I recently was privileged to sit in on a board meeting for a family business.  How the board came to a decision on a contentious issue is a Lesson Found for all of us.

The business’s only remaining founding member* started the debate with an impassioned plea not to move ahead with the action being considered.  The CEO concurred with this first speaker.  Another member, Bob*, then suggested a method for moving forward with the action.  The room was silent but I saw one board member shaking her head as if to say “yes”.  Bob must have noticed this since he turned to that member to start a discussion about alternatives for how to undertake the action.  After some debate among the full board, the decision was made to move forward with a plan which was an improvement over the original proposal.  Even though the vote was a simple majority, the dissenters, including the founding member, fully backed the decision.  I was impressed by the civil tenor of the conversation and active exchange of ideas even though this was clearly an emotional decision for all.

Our first Lesson Found comes from Bob’s “hearing” his fellow board member’s body language.  In fact, it was not just one board member sending signals about their opinion of Bob’s idea.  Another member was shaking his head indicating support; another perked up indicating openness to the idea; and another, known for his opposition to any action with arms crossed.  Bob acknowledged the last member’s opposition and then relied on the non-verbal cues of the others to further the conversation resulting in the final decision of how to move forward.  As is evident from this example, reading non-verbal cues in contentious situations can be equally important to listening to the dialogue.  This is especially true within families where members believe they already know the response of their parents, siblings and children even before it is expressed.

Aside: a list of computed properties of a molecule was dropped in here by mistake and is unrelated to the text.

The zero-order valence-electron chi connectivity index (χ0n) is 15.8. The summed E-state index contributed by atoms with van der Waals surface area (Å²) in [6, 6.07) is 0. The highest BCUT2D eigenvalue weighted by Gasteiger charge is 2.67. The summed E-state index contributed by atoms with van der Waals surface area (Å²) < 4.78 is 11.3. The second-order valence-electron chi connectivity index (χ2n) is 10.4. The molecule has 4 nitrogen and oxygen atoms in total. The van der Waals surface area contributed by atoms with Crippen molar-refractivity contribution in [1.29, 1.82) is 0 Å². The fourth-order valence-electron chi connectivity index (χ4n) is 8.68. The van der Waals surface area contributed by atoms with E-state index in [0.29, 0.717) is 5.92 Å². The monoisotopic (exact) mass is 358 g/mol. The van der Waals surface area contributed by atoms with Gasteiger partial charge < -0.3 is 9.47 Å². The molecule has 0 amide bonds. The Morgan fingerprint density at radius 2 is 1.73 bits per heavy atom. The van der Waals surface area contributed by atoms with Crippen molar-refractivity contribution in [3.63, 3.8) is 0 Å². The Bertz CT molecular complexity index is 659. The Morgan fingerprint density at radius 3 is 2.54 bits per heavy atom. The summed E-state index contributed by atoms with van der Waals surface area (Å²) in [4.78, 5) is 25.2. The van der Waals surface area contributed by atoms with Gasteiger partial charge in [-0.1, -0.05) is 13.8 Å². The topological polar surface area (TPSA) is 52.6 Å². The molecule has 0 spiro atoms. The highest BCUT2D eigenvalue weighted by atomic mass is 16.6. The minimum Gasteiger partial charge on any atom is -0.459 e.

The second Lesson Found is the importance of establishing ground rules for communication.  After the meeting, board members recounted the board’s previous acrimonious history.  Apparently, the atmosphere became so toxic that shareholders decided not to reappoint several members to the board and the new board agreed on ground rules for their meetings.  Since then, conversations have been engaging but courteous even on contentious issues.  More impressive, this form of engagement spread to management and is now prevalent throughout the company.

Sometimes the environment within a family business can deteriorate to the point where rational conversations can seem impossible.  Then it is time to consider engaging a professional experienced in working with family businesses who can mediate and moderate so the family can come to consensus on how to move forward.

Interested in learning more about how your family and/or business can foster productive communication styles?  Email me or call (717-439-6254) to setup your free initial consultation.

*The exact circumstances of this board meeting and “Bob’s” name have been masked to protect the business’s anonymity.

Life brings us lessons every day.  Sometimes from expected sources.  And sometimes from sources and situations we never would have thought possible.  Either way, they are a gift found. I am fortunate to find these types of lessons regularly and wanted to share them with you with this weekly series of “Lessons Found”.
Did you recently receive the gift of a Lesson Found that has helped you with management, marketing or another aspect in business? I would love to hear about it. Comment below or send me an email to let me know.

ACKNOWLEDGEMENTS:  Image of board meeting from Pixabay.